Magnetic fields and magnetospheres are beyond the scope of this blog post. However, I will give a brief explanation as to what they are, so that we all have the same frame of reference.
Artist rendering of what solar influence looks like interacting with the magnetic field
1) The first is a radio blackout, which is a disturbance of the ionosphere caused by X-ray emissions of a solar flare. Radio blackouts caused by space weather are measured by the National Oceanic and Atmospheric Administration on a scale that goes from 1 (minor) to 5 (extreme). In this event, the density of the lower region, known as the D-region, is increased, causing radio waves to be misdirected or absorbed. Conditions in the D region of the ionosphere have a dramatic effect on high frequency (3 - 30 MHz) communications and low frequency navigation systems. Examples of low frequency navigation systems would be VOR (VHF Omni-directional Range), Radar, and transponders. The intensity of the X rays determines how long the radio blackout last. It can last from as little as a few minutes up to several hours. Radio blackouts affect communications primarily at middle to low latitudes, but only on the dayside of Earth.
2) The second type of event is a solar radiation storm, which is also sometimes called a solar energetic particle (SEP) event . These happen when an explosion on the sun accelerates solar protons toward where energetic particles from the Sun, primarily protons, elevate the levels of radiation near Earth. Radiation storms cause harmful levels of radiation above the shielding provided by our atmosphere. Solar radiation storms are rated on a scale from S1 (minor) to S5 (extreme), determined by how many very energetic, fast solar particles move through a given space in the atmosphere. At their most extreme, solar radiation storms can cause complete high frequency radio blackouts, severe damage to electronics, effect memory and imaging systems on satellites. These storms potentially have an effect on astronauts and, to a lesser degree, passengers in commercial jets. A solar radiation storm can arrive in as little as 10 minutes and may continue bombarding Earth for a few hours to as long as several days.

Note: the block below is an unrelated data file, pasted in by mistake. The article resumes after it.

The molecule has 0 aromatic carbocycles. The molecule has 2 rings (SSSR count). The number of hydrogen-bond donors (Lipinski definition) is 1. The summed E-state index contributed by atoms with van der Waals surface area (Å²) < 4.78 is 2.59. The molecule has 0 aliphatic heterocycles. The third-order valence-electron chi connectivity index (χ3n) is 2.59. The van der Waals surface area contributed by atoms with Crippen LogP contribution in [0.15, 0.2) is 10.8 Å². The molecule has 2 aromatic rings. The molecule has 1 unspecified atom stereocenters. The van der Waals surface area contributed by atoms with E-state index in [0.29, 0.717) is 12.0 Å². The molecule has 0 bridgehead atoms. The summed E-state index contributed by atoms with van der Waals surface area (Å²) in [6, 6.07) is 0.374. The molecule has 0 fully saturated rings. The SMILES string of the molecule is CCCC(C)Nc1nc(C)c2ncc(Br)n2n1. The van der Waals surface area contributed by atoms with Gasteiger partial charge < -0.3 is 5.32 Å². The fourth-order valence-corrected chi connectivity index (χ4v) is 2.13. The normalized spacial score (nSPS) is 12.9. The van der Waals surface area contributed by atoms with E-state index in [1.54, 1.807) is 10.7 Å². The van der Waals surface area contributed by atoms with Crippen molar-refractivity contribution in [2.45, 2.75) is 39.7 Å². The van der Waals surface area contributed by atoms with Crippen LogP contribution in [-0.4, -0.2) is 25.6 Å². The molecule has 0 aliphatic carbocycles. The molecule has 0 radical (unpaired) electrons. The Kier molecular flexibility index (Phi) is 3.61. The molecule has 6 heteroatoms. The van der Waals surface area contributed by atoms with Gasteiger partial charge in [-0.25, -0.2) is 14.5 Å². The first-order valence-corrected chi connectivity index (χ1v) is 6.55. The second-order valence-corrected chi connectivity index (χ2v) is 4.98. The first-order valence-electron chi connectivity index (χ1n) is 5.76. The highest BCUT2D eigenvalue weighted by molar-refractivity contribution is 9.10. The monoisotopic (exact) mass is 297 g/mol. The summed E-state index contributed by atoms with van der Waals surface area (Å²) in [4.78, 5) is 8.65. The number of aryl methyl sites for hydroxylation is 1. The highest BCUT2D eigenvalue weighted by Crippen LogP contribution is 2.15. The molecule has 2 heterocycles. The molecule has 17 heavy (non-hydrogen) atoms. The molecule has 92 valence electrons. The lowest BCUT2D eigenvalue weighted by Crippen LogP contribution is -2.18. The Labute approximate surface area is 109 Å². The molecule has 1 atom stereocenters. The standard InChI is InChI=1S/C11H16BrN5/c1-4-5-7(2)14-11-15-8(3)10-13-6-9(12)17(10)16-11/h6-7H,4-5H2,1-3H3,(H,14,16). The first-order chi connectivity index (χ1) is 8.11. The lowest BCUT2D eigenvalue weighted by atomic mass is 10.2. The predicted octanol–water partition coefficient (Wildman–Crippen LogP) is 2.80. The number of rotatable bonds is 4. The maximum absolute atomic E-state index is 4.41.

3) The third type of event, a geomagnetic storm, is caused by a gust in the solar wind, such as a Coronal Mass Ejection (CME), energizing Earth's magnetic field. These disturbances reach Earth in as little as 18 hours to 4 days and may last for a day or two. Geomagnetic storms can play havoc with power grids damage satellites, but are also responsible for the magnificent auroras we enjoy watching. Geomagnetic storms are measured by ground-based instruments that observe how much the horizontal component of Earth's magnetic field varies. Based on this measurement, the storms are categorized from G1 (minor) to G5 (extreme). In the most extreme cases transformers in power grids may be damaged, spacecraft operation and satellite tracking can be hindered, high frequency radio propagation and global positioning system (GPS) can be blocked, and auroras may appear much further south than normal.
If you're into Ham Radio here is a good site.
A link to the NOAA space weather prediction center that shows the different levels of space weather and their effects can be found here.
Here's is a NASA video that talks about the Sun and the different types and causes of space weather.
Well that's it for this blog installment. The next post will cover the subject of bombogenesis. Rebecca